Royal Dutch Shell to recommend Commissioners' resolution on climate change

06 February 2015

REUTERS

Lift-off: a rocket is launched in California on Saturday. It will help to track global climate change

Lift-off: a rocket is launched in California on Saturday. It will help to track global climate change

CHURCH investors have claimed an early victory in their drive to persuade energy companies to be more open about how they are tackling climate change.

A shareholder resolution filed by a coalition of investors, Aiming for A, which includes the Church Commissioners and the Church of England Pensions Board, has gained the support of the board of Shell. The resolution calls on Shell to include in its annual reporting from 2016 how it is reducing its emissions, what research it is doing into low-carbon energy, and its public policies on climate change (News, 12 December).

In a letter on Shell's website, the firm's executive Vice-President for investor relations, J. J. Traynor, wrote that the board had decided to recommend that shareholders support the resolution at Shell's annual general meeting in April.

"Shell will provide additional reporting in 2015, in advance of full reporting in response to the Resolution in 2016, in the most appropriately updated report or website location, which will include our sustainability reporting and our emissions reporting website," he wrote.

A similar resolution will also be filed at BP's AGM by Aiming For A, which holds £160 billion-worth of shares.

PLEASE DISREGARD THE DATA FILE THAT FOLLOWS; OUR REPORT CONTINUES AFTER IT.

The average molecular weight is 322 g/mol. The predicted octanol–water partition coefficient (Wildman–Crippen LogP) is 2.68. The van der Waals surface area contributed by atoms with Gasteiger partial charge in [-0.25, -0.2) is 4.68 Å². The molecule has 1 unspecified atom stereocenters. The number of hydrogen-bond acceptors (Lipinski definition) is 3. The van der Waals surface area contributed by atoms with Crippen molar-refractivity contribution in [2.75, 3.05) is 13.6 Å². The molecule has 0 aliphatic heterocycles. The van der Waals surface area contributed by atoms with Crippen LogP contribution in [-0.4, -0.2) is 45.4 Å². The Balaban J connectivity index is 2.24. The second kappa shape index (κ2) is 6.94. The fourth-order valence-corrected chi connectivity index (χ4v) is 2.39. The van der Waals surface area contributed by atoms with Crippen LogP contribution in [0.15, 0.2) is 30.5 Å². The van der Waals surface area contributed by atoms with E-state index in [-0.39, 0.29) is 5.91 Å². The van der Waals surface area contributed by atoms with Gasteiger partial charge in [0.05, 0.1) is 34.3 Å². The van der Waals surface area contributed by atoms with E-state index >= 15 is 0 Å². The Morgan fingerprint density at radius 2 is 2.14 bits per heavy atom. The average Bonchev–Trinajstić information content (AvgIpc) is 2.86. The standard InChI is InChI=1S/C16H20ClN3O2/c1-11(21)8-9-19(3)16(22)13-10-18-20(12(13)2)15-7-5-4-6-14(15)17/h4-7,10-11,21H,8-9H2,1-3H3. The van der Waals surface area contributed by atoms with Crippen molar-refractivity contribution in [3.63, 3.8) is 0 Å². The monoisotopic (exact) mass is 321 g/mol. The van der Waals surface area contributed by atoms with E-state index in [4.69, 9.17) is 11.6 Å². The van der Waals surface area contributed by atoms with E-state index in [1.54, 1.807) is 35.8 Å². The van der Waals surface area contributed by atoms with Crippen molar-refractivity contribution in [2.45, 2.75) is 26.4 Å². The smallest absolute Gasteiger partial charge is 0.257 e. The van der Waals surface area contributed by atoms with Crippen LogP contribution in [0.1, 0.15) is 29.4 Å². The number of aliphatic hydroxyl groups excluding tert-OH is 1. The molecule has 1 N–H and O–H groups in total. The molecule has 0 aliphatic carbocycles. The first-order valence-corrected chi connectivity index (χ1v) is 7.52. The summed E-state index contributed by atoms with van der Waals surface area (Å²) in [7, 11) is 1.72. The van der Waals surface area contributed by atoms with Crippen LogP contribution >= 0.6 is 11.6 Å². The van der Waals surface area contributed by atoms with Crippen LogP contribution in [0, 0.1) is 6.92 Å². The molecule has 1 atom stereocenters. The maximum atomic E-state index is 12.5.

Shell's decision to support the group's demands has been welcomed by the Church Commissioners. Their head of responsible investment, Edward Mason, said: "The Church Commissioners are delighted by Shell's very constructive decision to recommend that its shareholders support the request for increased disclosure of the company's strategy on climate change.

"This shows what an important role shareholders can play in promoting business adaptation to the transition to a low carbon economy."

The head of ethical and responsible investment at CCLA (the investment managers who are co-ordinating the activities of Aiming For A), Helen Wildsmith, said: "Shell's response indicates that supportive but stretching shareholder resolutions can play a positive stewardship role."

Methodist investments criticised. The Methodist Church's investments in companies that allegedly avoid paying tax has been highlighted by the Methodist Tax Justice Network in a new booklet.

The Network says that firms in which the Methodist Church has large investments, such as BP and Vodafone, use tax havens such as Mauritius, or Delaware, in the United States, to avoid paying tax. It says that in 2012 and 2013 Vodafone paid no tax in the UK, despite having revenues of £5.2 billion in 2013.

The co-ordinator of the Network, Matthew Jones, said that he was not calling on the Church to divest from all tax-avoiding companies, but to use its position as a significant shareholder to argue against aggressive tax-avoidance.

A spokesman for the Methodist Church said: "The Central Finance Board has a policy of what it calls 'active ethical investment', using its position as a shareholder to engage with companies on a range of issues."

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